Photo: Baggage system, Denver International Airport
The following series is adapted from a keynote I delivered at the Washington, DC, chapter of the Project Management Institute back in August. Parts also come from my book Creative Project Management (with Ted Leemann), published by McGraw-Hill.
The annual Standish Group’s CHAOS Report, which tracks software project performance reported these abysmal numbers for 2009:
- 32% on time, on budget, to spec
- 44% finished late, over budget, or partially completed
- 24% failed, cancelled, or abandoned
Why do so many projects fail, either in part or in whole?
Certainly, there are badly managed projects — even some headed by PMPs. But it’s hard to blame a 68% defect rate on poor practitioners alone.
Sometimes the problem is the definition of success. By the logic of project management, the Leaning Tower of Pisa was an abysmal failure: late, over budget, and…well, aren’t buildings supposed to be straight? The Standish Group would clearly label the tower as a failed project, yet if the tower didn’t lean, who today would bother to visit?
The third reason, of course, is that the project was problematic to begin with — arguably or actually impossible. This can happen for a variety of reasons. In the case of Apollo 13, the constraints of time, resources, and performance were established by the situation, not by the will or desire of the project managers or owners. They were what they were — whether they were achievable was a separate issue.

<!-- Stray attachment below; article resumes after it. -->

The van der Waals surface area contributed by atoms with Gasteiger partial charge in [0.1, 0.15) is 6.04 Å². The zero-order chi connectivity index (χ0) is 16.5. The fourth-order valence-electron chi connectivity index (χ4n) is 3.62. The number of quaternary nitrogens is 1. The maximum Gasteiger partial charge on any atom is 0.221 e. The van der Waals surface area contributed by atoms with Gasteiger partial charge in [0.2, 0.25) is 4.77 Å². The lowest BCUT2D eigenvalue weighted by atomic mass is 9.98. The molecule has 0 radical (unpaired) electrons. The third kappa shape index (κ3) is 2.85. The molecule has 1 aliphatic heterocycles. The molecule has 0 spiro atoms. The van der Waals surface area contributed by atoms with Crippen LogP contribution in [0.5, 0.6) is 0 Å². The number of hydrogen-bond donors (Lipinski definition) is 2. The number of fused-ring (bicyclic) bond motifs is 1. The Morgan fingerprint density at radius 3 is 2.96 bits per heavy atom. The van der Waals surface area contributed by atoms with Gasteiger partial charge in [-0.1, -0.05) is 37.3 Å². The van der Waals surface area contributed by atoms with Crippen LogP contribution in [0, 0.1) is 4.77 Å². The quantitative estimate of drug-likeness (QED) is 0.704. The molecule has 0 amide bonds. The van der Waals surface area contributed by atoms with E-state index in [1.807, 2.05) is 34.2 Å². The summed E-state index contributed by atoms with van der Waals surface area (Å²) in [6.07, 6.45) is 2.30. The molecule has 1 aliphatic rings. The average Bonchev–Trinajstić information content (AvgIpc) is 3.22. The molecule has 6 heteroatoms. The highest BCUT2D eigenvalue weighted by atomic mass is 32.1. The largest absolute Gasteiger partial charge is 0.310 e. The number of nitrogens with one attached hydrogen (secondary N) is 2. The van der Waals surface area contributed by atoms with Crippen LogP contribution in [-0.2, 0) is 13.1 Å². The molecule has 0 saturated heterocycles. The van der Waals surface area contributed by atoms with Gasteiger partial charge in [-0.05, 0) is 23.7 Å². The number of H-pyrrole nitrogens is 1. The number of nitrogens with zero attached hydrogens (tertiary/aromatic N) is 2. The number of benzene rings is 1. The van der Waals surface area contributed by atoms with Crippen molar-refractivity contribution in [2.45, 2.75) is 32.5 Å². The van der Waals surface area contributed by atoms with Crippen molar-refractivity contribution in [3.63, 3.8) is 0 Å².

In the Battle of the Bulge, the German Ardennes offensive had already begun. We would be able to get troops to the front to relieve the pressure on beleaguered First Army units, or we wouldn’t. Neither project managers nor project owners necessarily control the constraints that drive their projects.
Sometimes we’re just making a guess when we establish a project’s constraints. The original budget for Denver International Airport was $1.2 billion, and the original deadline was October 1993. The final price came in at $4.8 billion and the actual opening date was February 1995. (The infamous automated baggage system, budgeted at $186 million, wasn’t cancelled until 2005, by which time its construction costs were increasing at a staggering $1 million a day!)
Denver wasn’t an example of engineering or technical failure — no, not even the baggage system. The failure was driven by political considerations, including a nonstop war among several key stakeholders. When customer conflict generates mutually exclusive requirements, “impossible” becomes just another word for nothing left to lose.
In any event, we project managers are hired hands. Sometimes we may do double duty as customers or sponsors of our own projects, but when we put on our PMP hats, we’re here not to decide, but to execute. We are bound by the decisions and choices of others, and sometimes we start the project on the precipice of failure. After all, how many of you get to decide your own timelines, set your own budgets, and establish your own performance requirement?
I didn’t think so.